As I’ve blogged before, I’m currently writing up my PhD, an intertextual account of print journalists writing business news. In the run-up to actually submitting (late June) and defending (late August), the plan is to post chapters, extracts and other drafts here. Below is the preface (with some minor changes). Comments are deeply appreciated!
Preface (draft version, revised 19 April 2009)
Long before he coined the phrase gonzo journalism, Hunter S. Thompson worked as a sportswriter for El Sportivo, the Caribbean’s bowling tabloid answer to Sports Illustrated. After the magazine’s demise, Thompson returned to the US in the early 1960s and fictionalized his island adventures in The Rum Diary, a sweaty tale of lust, journalism and heavy drinking. Set in the post-war boomtown of San Juan, Puerto Rico, Thompson’s protagonist and narrator is Paul Kemp, a 30 year old journalist who feels that time and women keep passing him by.
Puerto Rico was a backwater and the Daily News was staffed mainly by ill-tempered wandering rabble. They moved erratically, on the winds of rumor and opportunity, all over Europe, Latin America and the Far East — wherever there were English-language newspapers, jumping from one to another, looking always for the big break, the crucial assignment, the rich heiress or the fat job at the far end of the next plane ticket.
In a sense I was one of them — more competent than some and more stable than others — and in the years that I carried that ragged banner I was seldom unemployed. Sometimes I worked for three newspapers at once. I wrote ad copy for new casinos and bowling alleys. I was a consultant for the cockfighting syndicate, an utterly corrupt high-end restaurant critic, a yachting photographer and a routine victim of police brutality. It was a greedy life and I was good at it. I made some interesting friends, had enough money to get around, and learned a lot about the world that I could never have learned in any other way.
( “San Juan, Winter of 1958” – The Rum Diary)
In the early summer of 2003, right after I had a completed a postgraduate course in journalism, I had the good fortune of reading The Rum Diary the way it is supposed to be read: clad in swimming trunks, shades and a sun hat, stretched out on a Caribbean beach, a gentle breeze taking the sting out of the afternoon heat. The restless journalistic lifestyle that Thompson so vividly captures – fiercely independent reporters boozing and carousing at all hours but still making deadlines – sparked an enduring sympathy for the “vagrant journalists” and “ill-tempered wandering rabble” at the San Juan Daily News. Of course, I found neither during my time as a professional stranger, a seeker by any other name, at a Dutch language newspaper on the not-so-tropical outskirts of Brussels, Belgium.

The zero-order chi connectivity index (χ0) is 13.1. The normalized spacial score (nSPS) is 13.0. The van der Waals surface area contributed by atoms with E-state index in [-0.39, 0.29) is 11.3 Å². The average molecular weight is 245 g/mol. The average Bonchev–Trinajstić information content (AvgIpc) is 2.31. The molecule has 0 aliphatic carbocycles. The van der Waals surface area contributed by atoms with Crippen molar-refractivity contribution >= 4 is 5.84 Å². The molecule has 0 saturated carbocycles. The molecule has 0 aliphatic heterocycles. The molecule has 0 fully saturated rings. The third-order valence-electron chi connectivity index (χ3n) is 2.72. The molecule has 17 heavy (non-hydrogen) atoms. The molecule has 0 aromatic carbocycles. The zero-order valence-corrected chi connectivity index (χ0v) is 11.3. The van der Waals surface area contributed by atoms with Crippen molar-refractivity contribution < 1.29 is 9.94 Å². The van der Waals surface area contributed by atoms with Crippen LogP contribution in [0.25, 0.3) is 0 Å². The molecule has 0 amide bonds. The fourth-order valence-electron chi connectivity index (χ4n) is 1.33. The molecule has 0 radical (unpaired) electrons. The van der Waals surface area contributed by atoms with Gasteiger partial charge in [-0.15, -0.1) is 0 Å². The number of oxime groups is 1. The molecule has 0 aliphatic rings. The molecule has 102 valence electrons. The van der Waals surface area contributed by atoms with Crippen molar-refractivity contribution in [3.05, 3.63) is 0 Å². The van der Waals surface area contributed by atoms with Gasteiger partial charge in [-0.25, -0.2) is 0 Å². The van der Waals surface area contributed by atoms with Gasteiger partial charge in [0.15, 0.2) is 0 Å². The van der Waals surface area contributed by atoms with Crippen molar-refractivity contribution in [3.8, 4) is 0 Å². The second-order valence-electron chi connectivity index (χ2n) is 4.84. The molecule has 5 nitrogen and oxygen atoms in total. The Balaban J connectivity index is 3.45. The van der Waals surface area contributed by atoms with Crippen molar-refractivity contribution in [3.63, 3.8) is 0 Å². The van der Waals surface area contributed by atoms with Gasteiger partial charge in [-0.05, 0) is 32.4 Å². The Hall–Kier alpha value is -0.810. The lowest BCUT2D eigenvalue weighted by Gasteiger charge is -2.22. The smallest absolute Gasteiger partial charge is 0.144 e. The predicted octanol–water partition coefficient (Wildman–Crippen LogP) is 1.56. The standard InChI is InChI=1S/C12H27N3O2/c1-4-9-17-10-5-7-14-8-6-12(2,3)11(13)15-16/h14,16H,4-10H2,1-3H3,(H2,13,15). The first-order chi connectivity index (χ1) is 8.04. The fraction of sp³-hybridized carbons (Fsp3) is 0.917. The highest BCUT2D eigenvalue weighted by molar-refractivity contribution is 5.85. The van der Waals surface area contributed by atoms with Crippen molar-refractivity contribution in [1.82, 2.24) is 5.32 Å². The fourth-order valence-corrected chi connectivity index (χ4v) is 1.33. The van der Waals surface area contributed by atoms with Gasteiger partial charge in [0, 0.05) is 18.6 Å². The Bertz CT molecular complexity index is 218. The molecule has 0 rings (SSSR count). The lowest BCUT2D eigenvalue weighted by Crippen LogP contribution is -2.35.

Instead, over a six month period that began in the fall of 2006 and formally ended in the spring of 2007, I met a different breed of journalists in all. Economic journalists to be precise. The economics newsdesk was inhabited by a group of seasoned beat reporters, financially and technologically literate, networked and multilingual, some more ambitious than others, quick to underscore their role as news generators but slow to acknowledge their role as news processors. With a few exceptions they were middle-aged, full-time, indefinitely contracted but above all genuine news professionals who epitomized the journalistic establishment of the Flemish liberal press: articulate in professional ideologies (“we report the news, other people make it”) and master narratives (“90% of all press releases are useless”), aware of their position atop the newsroom food chain yet weary of another round of cost-saving operations, knowledgeable of the massive changes afoot in the news industry yet conveniently indifferent to the efforts and presence of their own online newsdesk, award-winning and experienced yet unassuming and easygoing, intent on getting to the story yet increasingly newsdesk-bound, allergic to corporate spin yet keen to let sources lead the dance.